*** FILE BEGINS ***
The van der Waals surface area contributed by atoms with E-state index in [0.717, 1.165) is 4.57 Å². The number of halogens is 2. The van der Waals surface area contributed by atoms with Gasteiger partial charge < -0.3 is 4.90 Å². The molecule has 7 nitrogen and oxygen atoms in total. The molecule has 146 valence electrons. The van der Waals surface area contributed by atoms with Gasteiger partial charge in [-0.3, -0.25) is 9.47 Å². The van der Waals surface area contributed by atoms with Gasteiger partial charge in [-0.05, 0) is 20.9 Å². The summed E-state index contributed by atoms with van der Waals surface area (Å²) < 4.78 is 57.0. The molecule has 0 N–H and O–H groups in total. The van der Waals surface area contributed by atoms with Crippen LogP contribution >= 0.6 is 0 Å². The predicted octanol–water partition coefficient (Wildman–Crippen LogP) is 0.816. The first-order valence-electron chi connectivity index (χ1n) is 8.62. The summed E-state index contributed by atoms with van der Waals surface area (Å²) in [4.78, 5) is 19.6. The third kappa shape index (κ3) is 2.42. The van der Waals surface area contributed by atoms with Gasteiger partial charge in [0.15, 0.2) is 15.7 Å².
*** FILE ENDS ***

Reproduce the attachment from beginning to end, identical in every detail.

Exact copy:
The van der Waals surface area contributed by atoms with E-state index in [0.717, 1.165) is 4.57 Å². The number of halogens is 2. The van der Waals surface area contributed by atoms with Gasteiger partial charge < -0.3 is 4.90 Å². The molecule has 7 nitrogen and oxygen atoms in total. The molecule has 146 valence electrons. The van der Waals surface area contributed by atoms with Gasteiger partial charge in [-0.3, -0.25) is 9.47 Å². The van der Waals surface area contributed by atoms with Gasteiger partial charge in [-0.05, 0) is 20.9 Å². The summed E-state index contributed by atoms with van der Waals surface area (Å²) < 4.78 is 57.0. The molecule has 0 N–H and O–H groups in total. The van der Waals surface area contributed by atoms with Crippen LogP contribution >= 0.6 is 0 Å². The predicted octanol–water partition coefficient (Wildman–Crippen LogP) is 0.816. The first-order valence-electron chi connectivity index (χ1n) is 8.62. The summed E-state index contributed by atoms with van der Waals surface area (Å²) in [4.78, 5) is 19.6. The third kappa shape index (κ3) is 2.42. The van der Waals surface area contributed by atoms with Gasteiger partial charge in [0.15, 0.2) is 15.7 Å².